Windows 7 and 8.1 support ends next month
Microsoft plans to end support for Windows 7 and 8.1 on January 10, 2022. The devices won't receive updates anymore after end of support and some programs, like Chrome or Microsoft Edge, won't receive updates anymore either immediately after support end.
Some users may wonder what they can do about it, others may already have formulated a plan. Some may continue to run devices with these operating systems, even without official update support. Others may upgrade their devices to a supported version of Windows or make the switch to Linux instead.
Here is an overview of the available options:
- Stay on Windows 7 or Windows 8.1.
- Upgrade to Windows 10 or Windows 11.
- Switch to Linux.
- Purchase a new PC with Windows 10, 11, Linux or a Mac.
Windows 7 and 8.1 hold a sizeable share of the Windows market share. Statcounter, one of the companies that is recording usage statistics, sees Windows 7 at a market share of 10.25% and Windows 8.1 at a market share of 2.53% in November 2022. That is almost as much combined as Microsoft's new Windows 11 operating system has (16.13%).
In other words: 12% of the entire Windows userbase face the end of support scenario in January 2023.
Here are all available options:
Stay on Windows 7 or Windows 8.1
Staying on Windows 7 or 8.1 has advantages. Nothing changes, at least not right away. Most programs continue to work just like before.
The first option has several drawbacks. A major one is that the operating systems won't receive any security updates anymore, another that popular programs, most browsers for instance, will stop getting updates in 2023. With browser support ending, some sites may not work anymore; this may be the case for finance websites but also for sites that use newer technologies.
As far as the operating system is concerned, security firm 0Patch pledged to deliver security patches for major security issues for at least 2 years after end of support. There is no such option for browsers or other programs, on the other hand. There is risk associated with this option, but mitigations may reduce it.
Upgrade to Windows 10
This option is open to all devices that run Windows 7 or 8.1. In fact, there may not even be a need to purchase a Windows 10 license, as old product keys may still allow users to upgrade to Windows 10 for free. Most apps and settings will be retained during the upgrade.
Microsoft's Windows 10 operating system was released in 2015 and it will be supported until 2025. There is a good chance that Microsoft will extend support in 2025, because a good number of devices that run Windows 10 are not compatible with Windows 11.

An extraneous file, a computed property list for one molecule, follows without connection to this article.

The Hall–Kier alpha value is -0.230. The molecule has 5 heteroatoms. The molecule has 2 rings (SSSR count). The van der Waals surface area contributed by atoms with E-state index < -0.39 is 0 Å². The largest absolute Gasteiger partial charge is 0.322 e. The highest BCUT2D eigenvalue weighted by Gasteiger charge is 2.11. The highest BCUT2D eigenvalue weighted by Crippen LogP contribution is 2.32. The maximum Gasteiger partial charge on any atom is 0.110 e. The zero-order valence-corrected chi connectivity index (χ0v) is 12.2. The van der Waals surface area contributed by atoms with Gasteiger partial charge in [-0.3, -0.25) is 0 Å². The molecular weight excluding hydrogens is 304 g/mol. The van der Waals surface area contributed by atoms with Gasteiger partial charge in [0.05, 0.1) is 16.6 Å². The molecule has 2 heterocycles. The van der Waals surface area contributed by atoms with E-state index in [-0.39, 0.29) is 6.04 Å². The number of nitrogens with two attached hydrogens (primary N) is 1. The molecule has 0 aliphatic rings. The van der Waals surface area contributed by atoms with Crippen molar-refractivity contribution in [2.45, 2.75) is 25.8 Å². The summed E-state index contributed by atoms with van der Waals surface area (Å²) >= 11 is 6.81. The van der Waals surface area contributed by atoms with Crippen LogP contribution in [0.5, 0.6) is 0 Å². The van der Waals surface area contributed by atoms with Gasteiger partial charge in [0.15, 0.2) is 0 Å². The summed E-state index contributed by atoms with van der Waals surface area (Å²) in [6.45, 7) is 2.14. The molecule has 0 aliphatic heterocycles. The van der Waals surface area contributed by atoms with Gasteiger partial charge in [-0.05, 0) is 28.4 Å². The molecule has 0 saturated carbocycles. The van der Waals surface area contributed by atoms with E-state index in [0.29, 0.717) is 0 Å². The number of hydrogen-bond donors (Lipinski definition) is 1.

An upgrade to Windows 10 guarantees support with updates until October 2025 at the very least. Unless Windows 10 is disliked because of privacy-critical changes made to the operating system, it may be the best option for most users who want to run a supported operating system on their device.
Upgrade to Windows 11
Microsoft changed the system requirements for Windows 11. Not all devices that run Windows 7 or 8.1 are compatible with Windows 11. Windows users who consider the upgrade to Windows 11 may want to run checks first to find out if the device is compatible with Windows 11. Most apps and settings will be retained during the upgrade.
Windows 11 is a streamlined version of Windows. Microsoft did improve it in several regards, especially when it comes to support technologies, but it also removed decade-old features from it. Users who run the taskbar on the sides or top, for example, won't find that option supported anymore. Third-party tools come to the rescue in this regard, but the operating system is more limited than previous versions in several regards.
Switch to Linux
Linux is a viable option. While it depends largely on usage, there are modern Linux distributions that require little knowledge of Linux to get started. Linux Mint is a popular choice, but there are plenty of others.
The switch to Linux is a daunting task on the other hand, as it requires setting up everything from scratch. Programs need to be installed anew and some are not available on Linux. It will also take time to get accustomed to the new desktop environment.
On the positive side, Linux is considered to be more secure and privacy-friendly, and it is guaranteed that Linux distributions are available that are compatible with the computer's hardware.
Purchase a new computer
If the device that runs Windows 7 or 8.1 is particularly old, some users may use the end of support to purchase a new computer. Devices running Windows 10 or 11 may be the obvious choice, especially since some data may be migrated to these devices effortlessly. If the PC ships with Windows 10, you may want to make sure that it is compatible with Windows 11 as well.
There is a growing number of Linux devices available, and Apple Mac devices may also be an option for some. Both of these option require a learning phase, as desktop environments are different.
Now You: do you run devices with Windows 7 or 8.1? What do you plan to do? (via Neowin)Advertisement